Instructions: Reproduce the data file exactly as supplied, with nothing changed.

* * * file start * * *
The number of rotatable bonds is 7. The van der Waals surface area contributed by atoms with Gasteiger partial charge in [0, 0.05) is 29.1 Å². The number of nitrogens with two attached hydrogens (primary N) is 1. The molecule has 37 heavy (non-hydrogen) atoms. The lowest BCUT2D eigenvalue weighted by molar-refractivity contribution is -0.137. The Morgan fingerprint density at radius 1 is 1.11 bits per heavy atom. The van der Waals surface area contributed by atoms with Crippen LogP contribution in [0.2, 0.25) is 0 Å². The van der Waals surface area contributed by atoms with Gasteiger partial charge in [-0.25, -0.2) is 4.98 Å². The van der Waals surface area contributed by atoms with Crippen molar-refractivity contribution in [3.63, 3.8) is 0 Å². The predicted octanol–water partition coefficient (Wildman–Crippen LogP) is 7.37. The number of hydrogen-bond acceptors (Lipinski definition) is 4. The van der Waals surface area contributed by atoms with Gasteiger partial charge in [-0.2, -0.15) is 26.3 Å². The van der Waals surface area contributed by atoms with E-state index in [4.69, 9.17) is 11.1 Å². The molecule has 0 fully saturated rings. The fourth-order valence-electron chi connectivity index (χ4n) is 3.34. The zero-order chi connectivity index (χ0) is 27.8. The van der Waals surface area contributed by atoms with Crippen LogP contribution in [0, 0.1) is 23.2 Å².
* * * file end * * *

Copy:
The number of rotatable bonds is 7. The van der Waals surface area contributed by atoms with Gasteiger partial charge in [0, 0.05) is 29.1 Å². The number of nitrogens with two attached hydrogens (primary N) is 1. The molecule has 37 heavy (non-hydrogen) atoms. The lowest BCUT2D eigenvalue weighted by molar-refractivity contribution is -0.137. The Morgan fingerprint density at radius 1 is 1.11 bits per heavy atom. The van der Waals surface area contributed by atoms with Crippen LogP contribution in [0.2, 0.25) is 0 Å². The van der Waals surface area contributed by atoms with Gasteiger partial charge in [-0.25, -0.2) is 4.98 Å². The van der Waals surface area contributed by atoms with Crippen molar-refractivity contribution in [3.63, 3.8) is 0 Å². The predicted octanol–water partition coefficient (Wildman–Crippen LogP) is 7.37. The number of hydrogen-bond acceptors (Lipinski definition) is 4. The van der Waals surface area contributed by atoms with Gasteiger partial charge in [-0.2, -0.15) is 26.3 Å². The van der Waals surface area contributed by atoms with E-state index in [4.69, 9.17) is 11.1 Å². The molecule has 0 fully saturated rings. The fourth-order valence-electron chi connectivity index (χ4n) is 3.34. The zero-order chi connectivity index (χ0) is 27.8. The van der Waals surface area contributed by atoms with Crippen LogP contribution in [0, 0.1) is 23.2 Å².